• Dark Signals

  • General discussion about railroad operations, related facilities, maps, and other resources.
General discussion about railroad operations, related facilities, maps, and other resources.

Moderator: Robert Paniagua

I will try one last time. The dudes picture DOES back up, exactly what I said, though. If there are three signals, in a row, numbered 1, 2 and three, and they are approach lit, 1 would be lit, for a train headed towards three. As soon as the loco crossed over the I J, at 1, it would then light 2, which might be as far away as 10 miles, or as close as several hundred yards. As the train approached 2 (and saw it's indication) it would cross the I J at 2, as it headed towards 3. When the I J is crossed, 3 would then light up. This goes on, as long as there are signals in the approach lit territory, and the train is moving. Signal 1 prepares you for what you might see, at 2. 2 prepares you for 3, and so on. As stated already, a "dark" or absent signal must be interpreted as the most restrictive indication, that signal is capable of indicating. If you are running 60MPH, on a clear indication, and you round a curve and find a dark, or missing signal, you must stop, as soon as possible, consistant with proper train handling techniques. You don't need to see multiple signals at once, to understand what's in store for you, at the next signal. A clear will lead you to a clear, approach, or variation of approach. You won't get a restricting, or stop, from a clear signal, unless something has gone very wrong, or the "weed weasels" are about :wink: An approach will most likely lead to a restricting, stop, or possibly another variation of the approach. (if you are following another train, you might see a clear, but you should never expect it. Be prepared to stop) You don't need to light every signal on the line, for a train dozens, or hundreds of miles away. No opposing traffic? No reason to light opposing signals, until the block is occupied. (by you) It's really all very simple. Regards :-D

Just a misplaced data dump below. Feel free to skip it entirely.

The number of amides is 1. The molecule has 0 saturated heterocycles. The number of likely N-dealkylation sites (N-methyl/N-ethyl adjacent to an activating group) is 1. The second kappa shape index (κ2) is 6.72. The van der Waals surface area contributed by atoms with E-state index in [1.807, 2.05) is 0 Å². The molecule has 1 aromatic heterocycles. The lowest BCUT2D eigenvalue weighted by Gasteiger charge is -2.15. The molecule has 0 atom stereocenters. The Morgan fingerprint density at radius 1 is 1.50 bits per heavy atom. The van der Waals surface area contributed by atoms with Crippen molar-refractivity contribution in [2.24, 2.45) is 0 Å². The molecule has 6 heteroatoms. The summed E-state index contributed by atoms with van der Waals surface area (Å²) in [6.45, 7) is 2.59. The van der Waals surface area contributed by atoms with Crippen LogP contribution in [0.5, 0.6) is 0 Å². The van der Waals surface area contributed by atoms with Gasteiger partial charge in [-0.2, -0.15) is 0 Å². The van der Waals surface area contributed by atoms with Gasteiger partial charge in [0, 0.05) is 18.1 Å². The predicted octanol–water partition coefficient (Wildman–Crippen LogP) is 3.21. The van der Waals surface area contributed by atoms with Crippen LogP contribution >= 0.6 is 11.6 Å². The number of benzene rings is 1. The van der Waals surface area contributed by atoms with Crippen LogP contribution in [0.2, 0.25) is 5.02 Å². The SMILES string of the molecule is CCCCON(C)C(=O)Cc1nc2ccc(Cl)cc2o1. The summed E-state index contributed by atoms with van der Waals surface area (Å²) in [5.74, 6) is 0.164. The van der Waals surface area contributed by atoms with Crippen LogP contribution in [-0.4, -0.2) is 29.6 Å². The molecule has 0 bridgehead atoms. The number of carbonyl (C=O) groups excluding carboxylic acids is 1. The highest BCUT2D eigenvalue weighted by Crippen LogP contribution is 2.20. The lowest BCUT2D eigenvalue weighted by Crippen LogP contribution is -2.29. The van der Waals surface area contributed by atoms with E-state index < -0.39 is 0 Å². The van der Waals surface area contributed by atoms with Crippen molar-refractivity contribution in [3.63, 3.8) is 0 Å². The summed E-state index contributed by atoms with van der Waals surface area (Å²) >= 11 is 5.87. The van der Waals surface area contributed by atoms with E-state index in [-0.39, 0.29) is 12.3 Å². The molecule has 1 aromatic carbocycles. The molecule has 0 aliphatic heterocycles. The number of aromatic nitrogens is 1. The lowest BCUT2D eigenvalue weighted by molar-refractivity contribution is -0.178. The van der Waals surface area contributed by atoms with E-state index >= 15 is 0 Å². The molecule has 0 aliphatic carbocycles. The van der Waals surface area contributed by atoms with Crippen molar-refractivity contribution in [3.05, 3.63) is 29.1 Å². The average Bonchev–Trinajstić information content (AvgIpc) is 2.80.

As the train exited the tunnel, and passed the signal, it then lit up, as it was now in the block, where the signal would need to be seen from. The "system" doesn't care which direction you are moving in, only that the block(s) are occupied. Sometimes "Home" signals, or Interlocking signals, stay lit regardless. Sometimes they don't. Depends on the location, and signal system in use. Regards :-D

  by conrail_engineer
G-A is exactly correct. On most systems' wirings...ONLY the signals ON THE OCCUPIED BLOCK are lit. In other words, a train is entirely on one block...all the signals, both directions, on that block will be lit. In the past and preceeding blocks, the signals will be dark, unless standing equipment or a ground fault shunt the track on that block.

So, a person standing by a signal mast FACING an approaching train will see a dark signal UNTIL that train passes onto the block circuit. From a railfan standpoint it may seem unsafe to persons around. But from a railroaders' perspective TRESSPASSING is unsafe :wink:

There are exceptions to this. Common on some parts of CSX are signal systems where the wayside signals are ALWAYS lit. Also, not so common, are signals that are lit up one block advanced and behind.

It really is not unsafe, even though I know many railroaders are suspicious. We trust the signals to tell us whether the block ahead is occupied. Why wouldn't we trust the signals to tell us OUR OWN block is occupied, by lighting up?

As to the other: Switches are NEVER lined by hand except by authority and direction of the dispatcher. Train crews do NOT have the authority to route their own trains this way.

  by CROR410
G-A, thanks for your explainations, it actually cleared a misunderstanding I had.